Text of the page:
Carnegie Hall

Posted by: Bernard

Carnegie Hall - 09/24/01 08:39 PM

PianoWorld,

This topic is not directly piano related (although it's related to music in the sense that architecture is said to be frozen music); I'll understand if it's purged.

The death of Isaac Stern has reminded us all that if it wasn't for his fight, Carengie Hall would not exist today. It simply floors me to think that it was going to be torn down!? I can't imagine that. Unfortunately, other buildings in our past didn't fare so well. Here in NY, I'm thinking of the old Penn station, which from all accounts I've read was a grand and glorious building.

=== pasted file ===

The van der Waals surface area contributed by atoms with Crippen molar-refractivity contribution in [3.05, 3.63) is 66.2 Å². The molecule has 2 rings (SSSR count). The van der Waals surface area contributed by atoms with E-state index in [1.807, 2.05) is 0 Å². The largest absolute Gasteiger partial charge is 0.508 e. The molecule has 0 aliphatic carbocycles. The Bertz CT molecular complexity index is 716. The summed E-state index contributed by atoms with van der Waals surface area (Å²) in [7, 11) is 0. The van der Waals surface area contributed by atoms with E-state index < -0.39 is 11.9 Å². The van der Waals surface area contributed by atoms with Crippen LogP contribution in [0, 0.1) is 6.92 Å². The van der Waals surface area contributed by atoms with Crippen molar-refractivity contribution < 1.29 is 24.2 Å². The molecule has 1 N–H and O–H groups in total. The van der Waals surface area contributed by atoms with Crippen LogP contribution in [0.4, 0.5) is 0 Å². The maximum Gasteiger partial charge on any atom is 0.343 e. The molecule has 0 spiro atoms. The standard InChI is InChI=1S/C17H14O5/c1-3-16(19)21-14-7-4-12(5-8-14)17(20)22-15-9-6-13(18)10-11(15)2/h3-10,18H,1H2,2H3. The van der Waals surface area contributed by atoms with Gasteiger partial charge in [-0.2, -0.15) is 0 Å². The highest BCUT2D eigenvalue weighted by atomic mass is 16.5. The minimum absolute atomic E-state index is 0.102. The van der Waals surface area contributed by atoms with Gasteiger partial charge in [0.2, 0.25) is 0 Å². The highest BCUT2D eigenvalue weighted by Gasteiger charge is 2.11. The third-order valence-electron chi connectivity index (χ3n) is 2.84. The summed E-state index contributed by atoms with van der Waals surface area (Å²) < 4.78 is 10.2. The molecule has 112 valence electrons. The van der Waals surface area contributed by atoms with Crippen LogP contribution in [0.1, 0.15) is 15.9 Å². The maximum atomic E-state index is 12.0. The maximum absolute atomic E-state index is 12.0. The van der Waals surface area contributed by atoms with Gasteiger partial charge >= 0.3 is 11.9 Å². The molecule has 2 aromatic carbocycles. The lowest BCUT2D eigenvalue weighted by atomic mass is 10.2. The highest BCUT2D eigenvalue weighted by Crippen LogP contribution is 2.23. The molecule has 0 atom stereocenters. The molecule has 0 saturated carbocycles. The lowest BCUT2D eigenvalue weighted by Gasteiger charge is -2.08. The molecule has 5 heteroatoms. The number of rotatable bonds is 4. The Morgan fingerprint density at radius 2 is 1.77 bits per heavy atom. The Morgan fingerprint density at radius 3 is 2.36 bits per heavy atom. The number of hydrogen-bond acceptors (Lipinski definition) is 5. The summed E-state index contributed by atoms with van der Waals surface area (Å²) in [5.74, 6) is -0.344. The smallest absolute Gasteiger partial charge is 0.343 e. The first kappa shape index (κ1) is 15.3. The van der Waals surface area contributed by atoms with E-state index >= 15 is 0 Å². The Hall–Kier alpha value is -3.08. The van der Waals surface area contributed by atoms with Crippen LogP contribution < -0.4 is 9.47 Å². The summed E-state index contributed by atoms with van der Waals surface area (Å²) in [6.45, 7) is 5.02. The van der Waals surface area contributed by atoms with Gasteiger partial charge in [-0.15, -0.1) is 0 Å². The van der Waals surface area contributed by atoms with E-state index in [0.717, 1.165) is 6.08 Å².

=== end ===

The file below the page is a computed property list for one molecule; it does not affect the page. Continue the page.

It seems to me that we don't value our beautiful old buildings very much. Why do you think this is? Do you know of grand buildings in your area that have come under the butcher's knife?

Is it because we are such a young nation? Is it because our buildings aren't old enough? Is it lack of aethetics? Greed?
Posted by: BruceD

Re: Carnegie Hall - 09/25/01 08:03 AM

Bernard:

Part of the thinking - and only a part, I'm sure - is that if a newer (bigger?) building (or even a parking lot) can bring in more revenue than the old relic that's taking up the space, the logic (?) is to get rid of the relic.

America - at least corporate America, to a degree - doesn't seem to have much of a sense of architectural aesthetics - it seems.
Not that there isn't some beautiful modern architecture; I think there is. It's still sad, however, to see some old irreplaceable vestiges of our past fall to the wrecking ball - or whatever else one uses these days to replace the past.